The Red Shoes

The Red Shoes

by Gloria Fowler, illustrated by Sun Young Yoo

published 2008, by Ammo Books

The slightest clunk in some of the words is swept up in the utter beauty of the illustrations in The Red Shoes. It’s an interpretation of the classic Hans Christian Anderson story, and I love its elegant take on girl power.

Just look at that cover. It’s evocative and inviting and so lovely that I’m not quite sure where her locks and thread intertwine and end.

The illustrations are rendered in black and white throughout, and so the peek of red under the dust jacket is exquisite. And lift that dust jacket for a taste of those red shoes.The Red ShoesSpeaking of the black and white, Sun Young Yoo says this: “A lot of people have asked me the reason why I don’t use any colors in my work. I do use colors sometimes, but I think there are a lot of colors out in the world. I don’t think I need too many colors to express my thoughts and stories. A piece of paper and a pen with black ink would be enough for me to create my own world. Instead of filling up the paper with colors, I’m inviting the viewers to my black and white world and asking them to fill up the blanks with their own colors and imagination.”The Red ShoesEndpaper junkies will adore them, and so will the shoe fiends among you. (I’m looking at you, Sallie.)The Red ShoesAnd the title, woven from needle and thread. Whoa. All of these details, and we are just now to the beginning of the words in the story. Thanks to its form, so much of the picture book experience is absorbed prior to reading a word. Its art, its heft, its detail: you’ve read so much of the story before you get to its true beginning.Then we meet Karen, the daughter of the town shoemaker. We see one illustration of their love for each other, an embrace that is so deftly drawn that it takes a long look to see where one begins and the other ends.So when Karen’s mother falls ill and passes away, the devastation is great. She’s alone in a vast empty space. And that tear.The Red ShoesThe Red ShoesEnter a queen and a princess and a decree to hand over the red shoes or be cut at the ankle. Karen looks so alone in this forest of executioner boots.The Red ShoesWhere white has washed the previous pages, now we only see dark. And man, I love this picture. Karen’s mother, reflected in a river and reaching out for Karen’s tears. Once again, the two wrapped around one another.The Red ShoesThe Red ShoesAnd then, a spark. Stitches and beads and sequins and threads. A bit of bravery and a touch of trickery.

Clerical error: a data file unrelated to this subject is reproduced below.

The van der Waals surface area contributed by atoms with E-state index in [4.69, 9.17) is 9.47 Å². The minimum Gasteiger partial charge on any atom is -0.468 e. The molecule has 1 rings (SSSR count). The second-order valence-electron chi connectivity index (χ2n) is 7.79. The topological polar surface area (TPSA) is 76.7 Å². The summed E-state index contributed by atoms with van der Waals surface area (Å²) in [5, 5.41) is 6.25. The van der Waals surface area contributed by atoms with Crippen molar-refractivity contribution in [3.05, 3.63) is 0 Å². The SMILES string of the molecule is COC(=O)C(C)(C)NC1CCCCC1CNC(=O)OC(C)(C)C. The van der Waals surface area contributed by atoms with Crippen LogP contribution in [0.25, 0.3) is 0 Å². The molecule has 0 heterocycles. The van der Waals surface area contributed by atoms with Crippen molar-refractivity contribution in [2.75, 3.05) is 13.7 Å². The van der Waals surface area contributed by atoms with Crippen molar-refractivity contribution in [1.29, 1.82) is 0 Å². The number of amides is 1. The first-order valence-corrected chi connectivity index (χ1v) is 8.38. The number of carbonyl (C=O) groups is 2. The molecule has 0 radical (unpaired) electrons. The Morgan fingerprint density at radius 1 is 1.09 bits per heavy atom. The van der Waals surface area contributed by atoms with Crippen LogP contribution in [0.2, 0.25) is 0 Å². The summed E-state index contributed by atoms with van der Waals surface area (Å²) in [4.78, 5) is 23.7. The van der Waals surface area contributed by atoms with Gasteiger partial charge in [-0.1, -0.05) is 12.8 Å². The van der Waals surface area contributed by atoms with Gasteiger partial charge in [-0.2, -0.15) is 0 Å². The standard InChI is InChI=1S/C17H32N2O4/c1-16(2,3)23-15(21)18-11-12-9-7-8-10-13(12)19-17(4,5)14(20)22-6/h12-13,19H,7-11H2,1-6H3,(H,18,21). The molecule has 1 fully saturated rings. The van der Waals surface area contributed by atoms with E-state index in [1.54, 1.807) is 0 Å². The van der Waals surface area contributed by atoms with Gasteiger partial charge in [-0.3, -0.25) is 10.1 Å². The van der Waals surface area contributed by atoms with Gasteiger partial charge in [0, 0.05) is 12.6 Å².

I love that a story about a special pair of red shoes was told with an economy of color. The expressive line of a careful pencil holds all the weight of this fairy tale.

Happily ever after.

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This Is Not My Hat

by Jon Klassen

So I love this book. Like, the “well, why don’t you marry it?!” kind of love.